By Bassam Almohor
Madiba stands in Ramallah, his fist raised, forever looking north and reminding people of his long walk to freedom.
In 2016, Ramallah Municipality inaugurated Mandela Square in the Tireh neighborhood, west of the city. The six-meter-high (20 ft.) statue of blackish bronze portrays Mandela wearing a black suite, a red tie, and a green shirt, as if to symbolize the colors of the Palestinian flag. With his right fist high in the sky, his jacket rising, he’s smiling; his left hand open and relaxed at his side.
The square, as it is called, looks like an arena, with a round, slightly elevated area on which the statue is secured, overlooking an extended, open space tiled with dark grey stones. Long yellow lines surround the statue, symbolizing the years Mandela spent in prison. On the ground where the lines are drawn is a famous quote of Mandela etched in big white letters, “We know too well that our freedom is incomplete without the freedom of the Palestinians,” taken from his speech in Pretoria, 1997, for the International Day of Solidarity with the Palestinian people.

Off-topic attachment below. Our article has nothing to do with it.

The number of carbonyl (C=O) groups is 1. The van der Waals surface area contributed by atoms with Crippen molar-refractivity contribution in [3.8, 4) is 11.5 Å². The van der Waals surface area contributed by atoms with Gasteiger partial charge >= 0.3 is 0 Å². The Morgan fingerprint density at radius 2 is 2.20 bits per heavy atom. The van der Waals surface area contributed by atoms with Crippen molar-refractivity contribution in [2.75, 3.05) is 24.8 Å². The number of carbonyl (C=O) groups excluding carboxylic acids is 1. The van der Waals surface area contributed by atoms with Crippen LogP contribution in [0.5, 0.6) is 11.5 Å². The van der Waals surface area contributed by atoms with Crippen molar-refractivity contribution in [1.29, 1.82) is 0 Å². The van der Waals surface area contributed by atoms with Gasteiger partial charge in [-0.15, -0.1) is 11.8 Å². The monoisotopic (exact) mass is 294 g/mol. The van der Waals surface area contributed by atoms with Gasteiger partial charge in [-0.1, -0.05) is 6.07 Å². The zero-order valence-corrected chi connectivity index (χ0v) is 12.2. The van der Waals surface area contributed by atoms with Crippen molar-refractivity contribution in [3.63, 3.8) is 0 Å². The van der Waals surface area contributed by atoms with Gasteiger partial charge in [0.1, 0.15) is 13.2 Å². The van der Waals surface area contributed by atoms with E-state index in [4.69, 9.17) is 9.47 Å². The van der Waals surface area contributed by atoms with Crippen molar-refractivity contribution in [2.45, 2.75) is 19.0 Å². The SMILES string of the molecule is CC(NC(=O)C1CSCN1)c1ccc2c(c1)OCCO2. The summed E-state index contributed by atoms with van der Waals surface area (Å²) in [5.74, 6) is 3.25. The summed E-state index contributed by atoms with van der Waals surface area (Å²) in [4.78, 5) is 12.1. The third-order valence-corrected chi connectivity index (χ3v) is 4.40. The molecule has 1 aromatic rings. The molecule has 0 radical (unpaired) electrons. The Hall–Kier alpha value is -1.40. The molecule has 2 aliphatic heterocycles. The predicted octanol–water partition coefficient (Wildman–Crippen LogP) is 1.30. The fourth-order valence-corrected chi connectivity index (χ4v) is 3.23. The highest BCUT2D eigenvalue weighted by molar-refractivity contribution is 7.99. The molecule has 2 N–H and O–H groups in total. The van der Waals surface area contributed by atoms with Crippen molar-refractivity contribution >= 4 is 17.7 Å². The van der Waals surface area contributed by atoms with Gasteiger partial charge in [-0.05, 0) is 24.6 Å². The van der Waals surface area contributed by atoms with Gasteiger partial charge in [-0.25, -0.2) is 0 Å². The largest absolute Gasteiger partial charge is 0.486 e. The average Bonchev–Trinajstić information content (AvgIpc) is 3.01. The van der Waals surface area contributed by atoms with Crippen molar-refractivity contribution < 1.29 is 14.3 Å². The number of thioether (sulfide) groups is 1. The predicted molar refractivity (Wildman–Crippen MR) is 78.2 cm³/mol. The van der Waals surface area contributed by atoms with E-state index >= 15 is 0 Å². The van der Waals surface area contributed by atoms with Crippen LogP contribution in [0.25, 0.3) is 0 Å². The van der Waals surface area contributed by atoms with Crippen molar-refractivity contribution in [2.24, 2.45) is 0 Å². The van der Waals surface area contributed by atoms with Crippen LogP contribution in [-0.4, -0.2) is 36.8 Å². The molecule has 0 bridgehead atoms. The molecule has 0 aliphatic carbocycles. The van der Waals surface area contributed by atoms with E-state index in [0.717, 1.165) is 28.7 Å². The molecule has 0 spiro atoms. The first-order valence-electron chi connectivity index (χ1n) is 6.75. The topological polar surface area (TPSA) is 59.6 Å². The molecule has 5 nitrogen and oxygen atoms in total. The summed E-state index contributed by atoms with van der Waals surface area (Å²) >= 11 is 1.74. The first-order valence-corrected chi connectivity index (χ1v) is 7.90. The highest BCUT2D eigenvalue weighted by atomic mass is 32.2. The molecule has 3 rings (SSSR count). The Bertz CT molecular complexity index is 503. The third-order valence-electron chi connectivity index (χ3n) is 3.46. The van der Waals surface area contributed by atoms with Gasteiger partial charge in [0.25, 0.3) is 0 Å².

A similar statue stands outside the Drakenstein Correctional Centre, close to Cape Town, where Mandela spent the last months of his iconic long walk to freedom. Another similar nine-foot statue stands outside South Africa’s embassy in Washington.
Of the famous statues of Madiba, we find the dancing Madiba in Sandton, South Africa; the 2.8-meter bronze bust outside parliament in Cape Town; a life-size bronze statue at the United Nations Headquarters in New York; another at the site where Nelson Mandela was captured in Howick, South Africa; the Nelson Mandela statue at Union Buildings, Pretoria; a six-meter statue of Madiba shadowboxing in front of Chancellor House and the Johannesburg magistrate; a two-meter bronze statue at Parliament Square, London; and a 3.5-meter bronze statue symbolizing the long walk to freedom was also erected in the international zone of The Hague.
Mandela Square is located in Tireh neighborhood, a half-hour walk (2.8 km) downhill from Manara Square. Walk along Main Street (Rukab Street) and keep straight, passing Tireh Street, which boasts a wide variety of cafés. Or take a service taxi at the stand opposite Rukab Ice Cream.
Bassam Almohor can be reached at firstname.lastname@example.org,